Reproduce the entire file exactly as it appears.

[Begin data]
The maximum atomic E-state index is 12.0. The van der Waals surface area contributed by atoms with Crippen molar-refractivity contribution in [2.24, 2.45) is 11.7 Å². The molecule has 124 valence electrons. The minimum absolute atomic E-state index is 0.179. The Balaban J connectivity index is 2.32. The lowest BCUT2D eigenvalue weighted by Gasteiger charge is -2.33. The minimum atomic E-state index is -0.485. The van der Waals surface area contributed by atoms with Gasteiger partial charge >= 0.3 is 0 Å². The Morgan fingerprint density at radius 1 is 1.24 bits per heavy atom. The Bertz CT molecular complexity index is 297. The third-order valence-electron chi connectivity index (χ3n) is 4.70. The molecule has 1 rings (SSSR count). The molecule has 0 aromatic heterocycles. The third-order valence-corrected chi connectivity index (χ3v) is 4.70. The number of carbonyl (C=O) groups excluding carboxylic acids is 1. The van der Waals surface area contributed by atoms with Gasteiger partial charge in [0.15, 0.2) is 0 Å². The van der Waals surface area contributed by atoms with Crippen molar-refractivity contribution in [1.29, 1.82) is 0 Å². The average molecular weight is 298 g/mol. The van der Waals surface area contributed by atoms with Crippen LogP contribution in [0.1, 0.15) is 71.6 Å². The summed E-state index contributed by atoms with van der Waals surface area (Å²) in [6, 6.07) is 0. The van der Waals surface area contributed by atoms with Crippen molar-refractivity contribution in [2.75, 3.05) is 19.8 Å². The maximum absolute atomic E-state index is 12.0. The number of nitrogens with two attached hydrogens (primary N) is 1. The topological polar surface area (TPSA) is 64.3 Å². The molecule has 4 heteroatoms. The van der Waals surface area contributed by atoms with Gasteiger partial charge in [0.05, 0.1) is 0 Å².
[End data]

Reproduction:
The maximum atomic E-state index is 12.0. The van der Waals surface area contributed by atoms with Crippen molar-refractivity contribution in [2.24, 2.45) is 11.7 Å². The molecule has 124 valence electrons. The minimum absolute atomic E-state index is 0.179. The Balaban J connectivity index is 2.32. The lowest BCUT2D eigenvalue weighted by Gasteiger charge is -2.33. The minimum atomic E-state index is -0.485. The van der Waals surface area contributed by atoms with Gasteiger partial charge >= 0.3 is 0 Å². The Morgan fingerprint density at radius 1 is 1.24 bits per heavy atom. The Bertz CT molecular complexity index is 297. The third-order valence-electron chi connectivity index (χ3n) is 4.70. The molecule has 1 rings (SSSR count). The molecule has 0 aromatic heterocycles. The third-order valence-corrected chi connectivity index (χ3v) is 4.70. The number of carbonyl (C=O) groups excluding carboxylic acids is 1. The van der Waals surface area contributed by atoms with Gasteiger partial charge in [0.15, 0.2) is 0 Å². The van der Waals surface area contributed by atoms with Crippen molar-refractivity contribution in [1.29, 1.82) is 0 Å². The average molecular weight is 298 g/mol. The van der Waals surface area contributed by atoms with Crippen LogP contribution in [0.1, 0.15) is 71.6 Å². The summed E-state index contributed by atoms with van der Waals surface area (Å²) in [6, 6.07) is 0. The van der Waals surface area contributed by atoms with Crippen molar-refractivity contribution in [2.75, 3.05) is 19.8 Å². The maximum absolute atomic E-state index is 12.0. The number of nitrogens with two attached hydrogens (primary N) is 1. The topological polar surface area (TPSA) is 64.3 Å². The molecule has 4 heteroatoms. The van der Waals surface area contributed by atoms with Gasteiger partial charge in [0.05, 0.1) is 0 Å².